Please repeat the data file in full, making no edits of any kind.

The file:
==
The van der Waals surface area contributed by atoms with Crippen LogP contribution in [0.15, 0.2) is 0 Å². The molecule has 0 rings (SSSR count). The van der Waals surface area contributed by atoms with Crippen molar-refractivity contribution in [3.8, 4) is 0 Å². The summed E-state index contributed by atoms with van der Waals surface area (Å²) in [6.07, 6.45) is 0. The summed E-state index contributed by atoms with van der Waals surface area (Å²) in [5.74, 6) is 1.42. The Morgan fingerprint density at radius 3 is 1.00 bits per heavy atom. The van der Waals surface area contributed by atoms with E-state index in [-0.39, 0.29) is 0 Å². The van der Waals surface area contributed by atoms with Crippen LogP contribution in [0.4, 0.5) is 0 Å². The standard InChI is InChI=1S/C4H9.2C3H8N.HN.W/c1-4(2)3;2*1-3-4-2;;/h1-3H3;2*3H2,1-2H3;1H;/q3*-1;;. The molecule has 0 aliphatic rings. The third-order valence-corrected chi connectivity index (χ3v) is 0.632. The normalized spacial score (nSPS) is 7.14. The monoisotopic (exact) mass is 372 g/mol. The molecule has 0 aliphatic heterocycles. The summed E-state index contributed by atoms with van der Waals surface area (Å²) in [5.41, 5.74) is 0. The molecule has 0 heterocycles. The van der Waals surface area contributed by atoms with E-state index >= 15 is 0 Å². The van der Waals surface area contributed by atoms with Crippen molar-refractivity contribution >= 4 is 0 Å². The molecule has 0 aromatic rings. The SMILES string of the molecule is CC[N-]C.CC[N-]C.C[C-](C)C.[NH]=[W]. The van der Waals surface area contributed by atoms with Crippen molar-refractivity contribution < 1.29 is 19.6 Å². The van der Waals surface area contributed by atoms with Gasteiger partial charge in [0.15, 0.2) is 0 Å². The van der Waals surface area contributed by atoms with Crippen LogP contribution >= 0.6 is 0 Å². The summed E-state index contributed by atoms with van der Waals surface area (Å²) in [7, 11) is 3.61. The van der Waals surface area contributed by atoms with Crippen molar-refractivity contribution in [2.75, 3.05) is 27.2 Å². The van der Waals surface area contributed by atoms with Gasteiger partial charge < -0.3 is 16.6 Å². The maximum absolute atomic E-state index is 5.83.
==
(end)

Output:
The van der Waals surface area contributed by atoms with Crippen LogP contribution in [0.15, 0.2) is 0 Å². The molecule has 0 rings (SSSR count). The van der Waals surface area contributed by atoms with Crippen molar-refractivity contribution in [3.8, 4) is 0 Å². The summed E-state index contributed by atoms with van der Waals surface area (Å²) in [6.07, 6.45) is 0. The summed E-state index contributed by atoms with van der Waals surface area (Å²) in [5.74, 6) is 1.42. The Morgan fingerprint density at radius 3 is 1.00 bits per heavy atom. The van der Waals surface area contributed by atoms with E-state index in [-0.39, 0.29) is 0 Å². The van der Waals surface area contributed by atoms with Crippen LogP contribution in [0.4, 0.5) is 0 Å². The standard InChI is InChI=1S/C4H9.2C3H8N.HN.W/c1-4(2)3;2*1-3-4-2;;/h1-3H3;2*3H2,1-2H3;1H;/q3*-1;;. The molecule has 0 aliphatic rings. The third-order valence-corrected chi connectivity index (χ3v) is 0.632. The normalized spacial score (nSPS) is 7.14. The monoisotopic (exact) mass is 372 g/mol. The molecule has 0 aliphatic heterocycles. The summed E-state index contributed by atoms with van der Waals surface area (Å²) in [5.41, 5.74) is 0. The molecule has 0 heterocycles. The van der Waals surface area contributed by atoms with E-state index >= 15 is 0 Å². The van der Waals surface area contributed by atoms with Crippen molar-refractivity contribution >= 4 is 0 Å². The molecule has 0 aromatic rings. The SMILES string of the molecule is CC[N-]C.CC[N-]C.C[C-](C)C.[NH]=[W]. The van der Waals surface area contributed by atoms with Crippen molar-refractivity contribution < 1.29 is 19.6 Å². The van der Waals surface area contributed by atoms with Gasteiger partial charge in [0.15, 0.2) is 0 Å². The van der Waals surface area contributed by atoms with Crippen LogP contribution >= 0.6 is 0 Å². The summed E-state index contributed by atoms with van der Waals surface area (Å²) in [7, 11) is 3.61. The van der Waals surface area contributed by atoms with Crippen molar-refractivity contribution in [2.75, 3.05) is 27.2 Å². The van der Waals surface area contributed by atoms with Gasteiger partial charge < -0.3 is 16.6 Å². The maximum absolute atomic E-state index is 5.83.